The double’s appearance is usually terrifying because it is the manifestation of the social encounter feared most: one in which the authentic self is revealed. Suddenly, faced with your own mirror image, dark secrets are no longer buried, but potentially on display; if you can observe them, so can others. The terror lies in your double revealing your own hidden, true self, perhaps, even worse, a self hidden even to you. Analyzing E. T. A. Hoffmann’s “Der Sandmann” in “Das Unheimliche” (1919), Freud describes the sensation of uncanny, or unheimlich (literally, un-home-ly; a sense of feeling displaced from what’s familiar) as something not foreign, but strangely familiar, creating cognitive dissonance. He specifically uses the example of the doppelgänger in his discussion of the uncanny. Encountering your own double isn’t just a disturbing experience, but generates a peculiar kind of disquiet, one that comes from recognizing yourself but, at the same time, seeing yourself as others see you.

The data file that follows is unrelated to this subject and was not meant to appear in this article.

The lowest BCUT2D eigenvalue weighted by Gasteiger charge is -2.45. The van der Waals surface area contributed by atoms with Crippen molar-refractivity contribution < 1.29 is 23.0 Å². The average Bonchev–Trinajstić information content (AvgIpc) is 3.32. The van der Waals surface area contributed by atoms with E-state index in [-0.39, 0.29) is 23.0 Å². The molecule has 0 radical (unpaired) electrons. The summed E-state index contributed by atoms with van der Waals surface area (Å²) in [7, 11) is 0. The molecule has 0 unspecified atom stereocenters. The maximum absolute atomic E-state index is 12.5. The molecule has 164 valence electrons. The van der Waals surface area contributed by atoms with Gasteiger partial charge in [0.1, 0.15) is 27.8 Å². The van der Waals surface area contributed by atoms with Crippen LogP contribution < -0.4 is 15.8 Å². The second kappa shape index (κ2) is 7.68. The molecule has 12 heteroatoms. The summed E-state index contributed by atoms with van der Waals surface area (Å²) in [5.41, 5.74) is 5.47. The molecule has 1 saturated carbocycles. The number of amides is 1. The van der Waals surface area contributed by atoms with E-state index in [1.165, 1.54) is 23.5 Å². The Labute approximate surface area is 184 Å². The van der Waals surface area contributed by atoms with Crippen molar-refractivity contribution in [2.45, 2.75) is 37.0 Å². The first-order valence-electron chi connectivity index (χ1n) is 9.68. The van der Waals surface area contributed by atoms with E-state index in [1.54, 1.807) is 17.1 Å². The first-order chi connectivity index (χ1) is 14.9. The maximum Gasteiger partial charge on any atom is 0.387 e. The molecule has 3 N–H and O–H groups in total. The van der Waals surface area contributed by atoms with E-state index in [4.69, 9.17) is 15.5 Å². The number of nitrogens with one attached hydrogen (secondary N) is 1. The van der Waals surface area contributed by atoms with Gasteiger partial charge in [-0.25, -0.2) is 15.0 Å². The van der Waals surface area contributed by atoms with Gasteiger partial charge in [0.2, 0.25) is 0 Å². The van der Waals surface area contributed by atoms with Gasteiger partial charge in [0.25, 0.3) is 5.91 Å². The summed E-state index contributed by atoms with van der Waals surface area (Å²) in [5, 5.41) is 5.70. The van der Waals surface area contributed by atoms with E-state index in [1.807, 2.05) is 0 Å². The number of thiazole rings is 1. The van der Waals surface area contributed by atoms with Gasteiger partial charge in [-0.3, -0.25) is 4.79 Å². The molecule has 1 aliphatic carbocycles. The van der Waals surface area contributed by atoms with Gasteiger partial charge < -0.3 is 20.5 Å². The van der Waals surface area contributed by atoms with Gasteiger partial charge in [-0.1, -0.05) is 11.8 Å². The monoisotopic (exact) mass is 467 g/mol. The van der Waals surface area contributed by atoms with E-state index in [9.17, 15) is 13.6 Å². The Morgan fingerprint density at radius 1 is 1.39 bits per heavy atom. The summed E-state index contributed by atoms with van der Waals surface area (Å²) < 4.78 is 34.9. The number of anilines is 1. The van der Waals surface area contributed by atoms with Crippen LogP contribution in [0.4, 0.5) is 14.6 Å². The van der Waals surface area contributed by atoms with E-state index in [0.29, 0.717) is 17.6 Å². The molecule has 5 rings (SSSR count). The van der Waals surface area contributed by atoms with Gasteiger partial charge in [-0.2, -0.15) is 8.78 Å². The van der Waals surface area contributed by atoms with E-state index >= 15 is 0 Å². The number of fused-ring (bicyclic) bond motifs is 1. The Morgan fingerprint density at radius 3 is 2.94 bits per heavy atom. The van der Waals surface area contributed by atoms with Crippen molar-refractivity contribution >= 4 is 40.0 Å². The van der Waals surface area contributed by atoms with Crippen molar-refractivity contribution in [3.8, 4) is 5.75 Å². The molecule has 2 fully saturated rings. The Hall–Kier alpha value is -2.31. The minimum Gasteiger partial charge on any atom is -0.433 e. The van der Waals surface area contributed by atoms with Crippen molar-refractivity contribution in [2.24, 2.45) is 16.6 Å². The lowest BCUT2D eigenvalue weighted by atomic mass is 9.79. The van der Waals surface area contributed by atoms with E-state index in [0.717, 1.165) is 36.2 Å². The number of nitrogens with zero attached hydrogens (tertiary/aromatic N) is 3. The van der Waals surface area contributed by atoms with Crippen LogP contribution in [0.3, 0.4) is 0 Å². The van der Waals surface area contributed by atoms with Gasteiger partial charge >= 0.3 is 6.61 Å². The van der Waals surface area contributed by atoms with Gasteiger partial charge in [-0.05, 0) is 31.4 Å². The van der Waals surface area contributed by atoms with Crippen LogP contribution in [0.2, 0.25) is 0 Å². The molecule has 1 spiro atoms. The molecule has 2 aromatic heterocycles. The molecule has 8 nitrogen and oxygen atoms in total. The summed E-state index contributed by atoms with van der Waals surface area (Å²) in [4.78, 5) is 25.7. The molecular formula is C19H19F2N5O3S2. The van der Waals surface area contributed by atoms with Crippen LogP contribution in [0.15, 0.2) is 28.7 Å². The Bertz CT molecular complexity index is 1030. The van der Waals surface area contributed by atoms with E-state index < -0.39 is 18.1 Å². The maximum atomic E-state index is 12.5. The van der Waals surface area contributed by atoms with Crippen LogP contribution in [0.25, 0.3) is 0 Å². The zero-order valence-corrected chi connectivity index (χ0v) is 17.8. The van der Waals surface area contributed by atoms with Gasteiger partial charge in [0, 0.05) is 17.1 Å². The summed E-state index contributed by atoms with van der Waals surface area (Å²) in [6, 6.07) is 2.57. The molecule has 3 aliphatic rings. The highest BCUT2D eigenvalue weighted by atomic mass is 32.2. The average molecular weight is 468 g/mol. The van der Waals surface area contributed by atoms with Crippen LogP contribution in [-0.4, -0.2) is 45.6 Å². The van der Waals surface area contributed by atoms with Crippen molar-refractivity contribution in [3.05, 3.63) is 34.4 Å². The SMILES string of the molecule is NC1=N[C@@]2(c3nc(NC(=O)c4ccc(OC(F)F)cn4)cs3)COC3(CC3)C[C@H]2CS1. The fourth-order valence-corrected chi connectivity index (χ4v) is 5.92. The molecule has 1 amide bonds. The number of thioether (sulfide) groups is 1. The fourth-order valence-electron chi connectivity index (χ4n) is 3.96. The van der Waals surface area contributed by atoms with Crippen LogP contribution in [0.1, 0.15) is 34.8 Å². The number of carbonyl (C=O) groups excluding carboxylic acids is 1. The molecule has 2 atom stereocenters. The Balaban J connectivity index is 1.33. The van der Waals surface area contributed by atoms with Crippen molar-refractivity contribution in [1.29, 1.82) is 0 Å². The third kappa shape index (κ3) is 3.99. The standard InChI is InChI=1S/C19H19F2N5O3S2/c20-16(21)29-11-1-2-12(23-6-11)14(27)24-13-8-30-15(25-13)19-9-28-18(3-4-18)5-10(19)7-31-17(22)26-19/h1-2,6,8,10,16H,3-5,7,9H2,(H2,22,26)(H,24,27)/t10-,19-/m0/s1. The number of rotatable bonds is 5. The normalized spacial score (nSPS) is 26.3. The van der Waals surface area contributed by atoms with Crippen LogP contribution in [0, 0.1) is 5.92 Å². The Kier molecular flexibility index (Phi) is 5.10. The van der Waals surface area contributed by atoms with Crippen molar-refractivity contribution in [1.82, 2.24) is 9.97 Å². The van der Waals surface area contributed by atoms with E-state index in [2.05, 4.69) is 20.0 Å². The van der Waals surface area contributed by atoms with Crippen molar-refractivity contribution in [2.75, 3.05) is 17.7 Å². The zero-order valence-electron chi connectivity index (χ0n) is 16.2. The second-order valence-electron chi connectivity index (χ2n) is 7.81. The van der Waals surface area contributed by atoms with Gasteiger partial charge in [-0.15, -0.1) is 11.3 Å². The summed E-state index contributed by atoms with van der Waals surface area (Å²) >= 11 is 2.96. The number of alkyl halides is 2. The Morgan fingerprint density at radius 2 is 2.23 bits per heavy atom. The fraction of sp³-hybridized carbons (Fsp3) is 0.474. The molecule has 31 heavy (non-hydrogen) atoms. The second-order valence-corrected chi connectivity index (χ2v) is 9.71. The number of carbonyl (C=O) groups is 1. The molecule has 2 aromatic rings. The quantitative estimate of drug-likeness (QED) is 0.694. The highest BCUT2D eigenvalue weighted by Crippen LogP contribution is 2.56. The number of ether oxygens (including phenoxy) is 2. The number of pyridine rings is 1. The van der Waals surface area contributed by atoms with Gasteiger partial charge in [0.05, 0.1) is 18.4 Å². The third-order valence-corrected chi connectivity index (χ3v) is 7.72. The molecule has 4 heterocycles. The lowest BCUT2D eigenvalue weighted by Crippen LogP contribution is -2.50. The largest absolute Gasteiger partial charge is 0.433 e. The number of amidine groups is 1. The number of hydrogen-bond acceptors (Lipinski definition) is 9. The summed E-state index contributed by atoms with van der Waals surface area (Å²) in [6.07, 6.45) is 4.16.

While the double’s appearance in Dostoevsky is horrifying, it isn’t violent, and the only murders that take place are metaphorical. In Wilde and Stevenson, the doubles represent a physical split, creating contradictory, opposing characters linked together. In Dostoevsky, the double plays a different role. At first, Golyadkin Sr. finds his double to be a friendly listener, but perceives that Golyadkin Jr. quickly begins to undermine him. Golyadkin Sr. believes he has righteousness on his side, but is ostracized in society. He observes that his double, on the other hand, is often hypocritical or deceitful, but his ability to perform within society’s expectations endears him to Golyadkin Sr.’s acquaintances. Golyadkin Sr. knows Jr.’s antics are rooted in falsehood, but, at the same time, the petty nastiness of Golyadkin Jr. is a mirror of Golyadkin Sr.’s rude treatment of his servant, Petrushka. Although Golyadkin Sr. considers his relationship with his double to be a dichotomy between authenticity and falseness, the reader realizes that all is falseness, that Golyadkins Jr. and Sr. are the same. Gary Saul Morson asserts that the novel’s humor lies in the fact that Golyadkin concurrently recognizes and refuses to recognize that he is his own double, while the horror of the piece lies in the possibility that “the real me is not mine but his, and I am the one who does not have a me!” Or, rather, that an authentic self may not exist at all, just copies.